i have a pumpkin vine that only produces female flowers is there anything i can do or just dig it out every one is a good looking pumpkin ? ian
I'm writing from the BC Lower Mainland in Canada. I'm trying to grow pumpkins in containers, and the larger of two vines has been prolifically producing male flowers since July 6; second vine in late July. Neither seems to be producing females, despite bone meal and plenty (I think) water. We did have a heat wave a couple of weeks ago (into the mid-to high 30s for several days running), but cooler since then. Right now, there's a large cluster of buds at the growing tip, apparently all boys ☹️ Anything I can do to encourage females at this point?
Hi, I’m really new to all this.
I brought a pumpkin plant from local garden centre immediately produced male flower this was beginning of July, I noticed a round bulge growing and now a female flower has opened today (8th aug) I have no other flowers.
Does this mean my tiny little fruit will not amount to anything?
I can see many other little buds and the plants seems to double in size every couple of days is it too late for anything else to happen?
Thank you so much for this! I left a jack o’lantern to decompose in my little garden last fall and have a lovely vine growing from it, but it’s loaded with male flowers and no females—now I understand why. Your post helped a great deal.
This is my first time trying to grow pumpkins! My question is if the female flower already has a bulb under ner flower does that mean she is already pollinated? I nave atleast 50-75. Male flowers but no females. If i do see some females do i still need to pollinate her? Im so confused!!! Im doing this to show my young grandsons, hoping for success…. Thank you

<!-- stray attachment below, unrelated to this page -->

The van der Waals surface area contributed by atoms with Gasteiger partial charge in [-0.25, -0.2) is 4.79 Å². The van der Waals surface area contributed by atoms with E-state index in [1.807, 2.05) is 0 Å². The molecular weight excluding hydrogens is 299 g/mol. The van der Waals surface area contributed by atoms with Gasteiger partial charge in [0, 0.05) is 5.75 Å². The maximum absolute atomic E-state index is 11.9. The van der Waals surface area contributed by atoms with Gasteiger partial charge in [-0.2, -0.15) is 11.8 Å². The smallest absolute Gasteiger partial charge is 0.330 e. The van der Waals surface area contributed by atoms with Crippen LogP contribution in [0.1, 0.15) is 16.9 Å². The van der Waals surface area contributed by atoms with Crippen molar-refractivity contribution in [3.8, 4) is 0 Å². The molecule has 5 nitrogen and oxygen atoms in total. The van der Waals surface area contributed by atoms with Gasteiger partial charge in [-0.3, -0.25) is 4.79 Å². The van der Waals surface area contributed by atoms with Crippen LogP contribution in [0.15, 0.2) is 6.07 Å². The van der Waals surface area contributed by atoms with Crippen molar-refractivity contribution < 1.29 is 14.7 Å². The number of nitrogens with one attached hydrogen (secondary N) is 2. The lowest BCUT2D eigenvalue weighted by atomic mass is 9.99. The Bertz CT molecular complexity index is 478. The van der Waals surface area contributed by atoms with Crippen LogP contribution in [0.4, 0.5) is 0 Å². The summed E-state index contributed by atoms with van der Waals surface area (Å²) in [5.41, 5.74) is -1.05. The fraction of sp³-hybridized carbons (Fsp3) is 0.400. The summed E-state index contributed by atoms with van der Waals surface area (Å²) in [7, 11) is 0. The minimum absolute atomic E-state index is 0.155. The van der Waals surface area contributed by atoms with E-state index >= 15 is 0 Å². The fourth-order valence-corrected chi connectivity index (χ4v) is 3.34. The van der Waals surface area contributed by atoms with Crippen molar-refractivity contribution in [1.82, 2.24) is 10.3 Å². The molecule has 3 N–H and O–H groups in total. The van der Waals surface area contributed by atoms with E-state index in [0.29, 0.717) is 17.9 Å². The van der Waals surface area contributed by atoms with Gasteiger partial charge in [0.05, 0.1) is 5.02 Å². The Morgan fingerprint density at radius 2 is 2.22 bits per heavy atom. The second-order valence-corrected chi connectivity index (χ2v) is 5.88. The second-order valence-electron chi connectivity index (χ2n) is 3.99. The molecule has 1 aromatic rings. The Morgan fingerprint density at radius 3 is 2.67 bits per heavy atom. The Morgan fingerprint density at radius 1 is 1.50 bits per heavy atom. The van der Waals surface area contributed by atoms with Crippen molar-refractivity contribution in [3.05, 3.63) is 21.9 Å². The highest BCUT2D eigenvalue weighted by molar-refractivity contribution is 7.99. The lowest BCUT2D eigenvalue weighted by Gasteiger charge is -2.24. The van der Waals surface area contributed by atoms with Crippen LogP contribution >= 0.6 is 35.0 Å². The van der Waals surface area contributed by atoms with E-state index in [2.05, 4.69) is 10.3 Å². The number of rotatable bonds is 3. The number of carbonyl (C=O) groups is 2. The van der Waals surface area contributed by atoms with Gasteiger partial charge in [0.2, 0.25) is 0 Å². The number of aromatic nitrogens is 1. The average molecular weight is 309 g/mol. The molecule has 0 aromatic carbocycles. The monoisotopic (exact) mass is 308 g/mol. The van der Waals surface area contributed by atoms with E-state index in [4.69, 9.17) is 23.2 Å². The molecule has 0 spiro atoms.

@Jackie, Yes, she most likely needs to be pollinated. Unless you witnessed a bee or other pollinator pollinate her, then you need to be sure she is and do it by hand. That is what I have learned anyway. The bulb that is on that flower is the indication that it is female.
It was a wonderful and informative easy to read article. I read it because my daughter is trying for the 3rd year to grow pumpkins and she hasn’t had one pumpkin yet. So I read articles and then send her the tips from them. Very enlightening about how to pollinate the females by hand! She’s doing a real good job but the pumpkins sometimes shrivel up and die? I hope that this year’s crop will be fruitful. Thank you for sharing.
I live in Northern Wyoming so we have very long Winters, short Springs and Summers. I started my squash, watermelons and cucumbers in mid March and when it finally warmed up enough and consistently, I planted them in containers in my green house, which was in mid June. it was essentially a Summer of experimentation on what grows best and how to do it strictly in a greenhouse. Each plant had it's own big roomy container and I tended them twice a day. I chose to hand pollinate because by the time we have the right weather to plant outside, often times the bees are nowhere to be found. I had about 9 female WM bloom, a handful of female squash and only 1 cucumber female. I am sure that is all the females as I did extensive research on how to identify them and it's actually pretty obvious. At this time, I have no more female cukes (we ate the one that did produce), only three WMs. and a handful of squash coming to fruition and they are all small and I am assuming not going to get much bigger. My greenhouses got very hot this Summer. I ran fans, but don't think it was enough to cool them down, they just stirred the air. Next Summer we will make sure we have a shading system. In the meantime, what other issue might I be missing? This was a huge learning experience, but very disappointing. Thank you for your time and attention to my comment! BTW, my tomatoes, potatoes, lettuce and beets did pretty well.